HEOS Bar front

So to sum it up, rounding out your 3.0 HEOS Bar into a 3.1 sound system with the HEOS Subwoofer is a $1,500 commitment. Depending on your perspective, it could be a bold move by Denon to forgo a subwoofer just to make the system seem complete. It could be seen as a move to allow the company to free-up resources that can go into making the soundbar itself much better. Or, the move could just be seen as a poor excuse to get you to buy multiple premium-priced Denon products. Either way, the HEOS Bar isn’t cheap and we’ll reserve judgement until we’ve actually tested both products.

Wireless Expandability to 5.1 Surround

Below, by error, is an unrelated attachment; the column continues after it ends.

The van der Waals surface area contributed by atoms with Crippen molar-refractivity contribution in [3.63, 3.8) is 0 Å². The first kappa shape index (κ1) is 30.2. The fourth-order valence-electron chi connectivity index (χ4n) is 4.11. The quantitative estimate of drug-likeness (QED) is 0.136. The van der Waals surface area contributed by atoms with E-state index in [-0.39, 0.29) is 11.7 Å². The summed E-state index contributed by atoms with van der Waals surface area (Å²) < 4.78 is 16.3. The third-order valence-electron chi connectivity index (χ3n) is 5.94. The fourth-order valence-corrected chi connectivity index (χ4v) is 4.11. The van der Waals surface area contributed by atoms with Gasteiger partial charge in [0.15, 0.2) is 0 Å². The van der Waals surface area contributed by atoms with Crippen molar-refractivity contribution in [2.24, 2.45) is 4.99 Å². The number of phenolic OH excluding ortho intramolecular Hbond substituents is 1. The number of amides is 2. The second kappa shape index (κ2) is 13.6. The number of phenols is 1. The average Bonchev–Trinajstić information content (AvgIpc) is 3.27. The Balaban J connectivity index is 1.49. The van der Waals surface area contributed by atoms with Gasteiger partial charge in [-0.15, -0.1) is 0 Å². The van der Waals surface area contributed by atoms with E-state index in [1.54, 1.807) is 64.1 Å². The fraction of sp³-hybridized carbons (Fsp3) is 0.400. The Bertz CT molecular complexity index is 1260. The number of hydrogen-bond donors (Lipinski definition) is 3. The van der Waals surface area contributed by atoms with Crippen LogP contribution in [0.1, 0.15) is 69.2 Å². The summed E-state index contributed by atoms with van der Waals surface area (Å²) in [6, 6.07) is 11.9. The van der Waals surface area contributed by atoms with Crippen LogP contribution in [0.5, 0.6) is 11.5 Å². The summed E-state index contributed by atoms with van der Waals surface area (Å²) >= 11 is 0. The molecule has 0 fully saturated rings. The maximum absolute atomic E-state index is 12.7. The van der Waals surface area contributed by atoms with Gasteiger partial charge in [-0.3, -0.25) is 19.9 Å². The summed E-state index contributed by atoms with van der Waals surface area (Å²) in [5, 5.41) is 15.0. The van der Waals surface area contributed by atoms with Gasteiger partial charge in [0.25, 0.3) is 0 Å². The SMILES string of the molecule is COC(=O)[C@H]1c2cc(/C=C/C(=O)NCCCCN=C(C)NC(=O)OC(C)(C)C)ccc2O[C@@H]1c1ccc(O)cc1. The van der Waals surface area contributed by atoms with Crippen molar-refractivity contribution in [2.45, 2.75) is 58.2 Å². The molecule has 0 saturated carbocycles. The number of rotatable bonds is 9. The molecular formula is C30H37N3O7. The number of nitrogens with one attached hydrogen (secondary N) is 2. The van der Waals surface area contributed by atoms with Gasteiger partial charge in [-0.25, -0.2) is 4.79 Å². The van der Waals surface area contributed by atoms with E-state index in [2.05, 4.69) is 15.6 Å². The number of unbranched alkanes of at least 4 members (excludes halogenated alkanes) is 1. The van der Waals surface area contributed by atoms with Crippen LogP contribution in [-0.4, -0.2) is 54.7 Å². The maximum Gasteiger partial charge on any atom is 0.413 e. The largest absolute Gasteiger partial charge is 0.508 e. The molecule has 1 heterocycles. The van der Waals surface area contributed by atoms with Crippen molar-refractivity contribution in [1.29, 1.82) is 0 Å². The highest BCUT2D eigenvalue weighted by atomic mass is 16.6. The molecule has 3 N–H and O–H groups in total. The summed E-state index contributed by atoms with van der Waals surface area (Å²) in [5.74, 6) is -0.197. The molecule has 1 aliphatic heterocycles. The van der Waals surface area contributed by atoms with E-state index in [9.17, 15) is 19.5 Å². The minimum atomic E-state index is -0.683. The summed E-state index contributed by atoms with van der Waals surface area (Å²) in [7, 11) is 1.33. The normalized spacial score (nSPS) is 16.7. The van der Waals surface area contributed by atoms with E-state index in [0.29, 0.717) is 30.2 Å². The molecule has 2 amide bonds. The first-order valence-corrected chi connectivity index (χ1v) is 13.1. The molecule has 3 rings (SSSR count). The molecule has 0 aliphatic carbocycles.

On the subject of buying add-on speakers for your HEOS Bar, it turns out expandability and flexibility is one of the key features that makes the system pretty cool. Pick up an extra pair of HEOS speakers for the back of your media room and you’ve turned HEOS Bar into a complete 5.1 system. Any pair of HEOS speakers will do the trick, but for a truly wireless surround system that includes no power cable, you’ll need to go with the HEOS 1 model ($199/ea). The tiniest of the HEOS lot, these speakers are the only HEOS speakers to date that are battery powered. While the HEOS 1s leaves the smallest footprint of the Denon’s wireless line, they run the risk of sounding thin while performing surround duties for the HEOS Bar and its nine drivers up front. The HEOS 3s (MSRP $299/ea.) could be better candidates to fill the sweet spot between performance and size, with a flexible form factor allowing them to be positioned it on their side, standing up or wall mounted.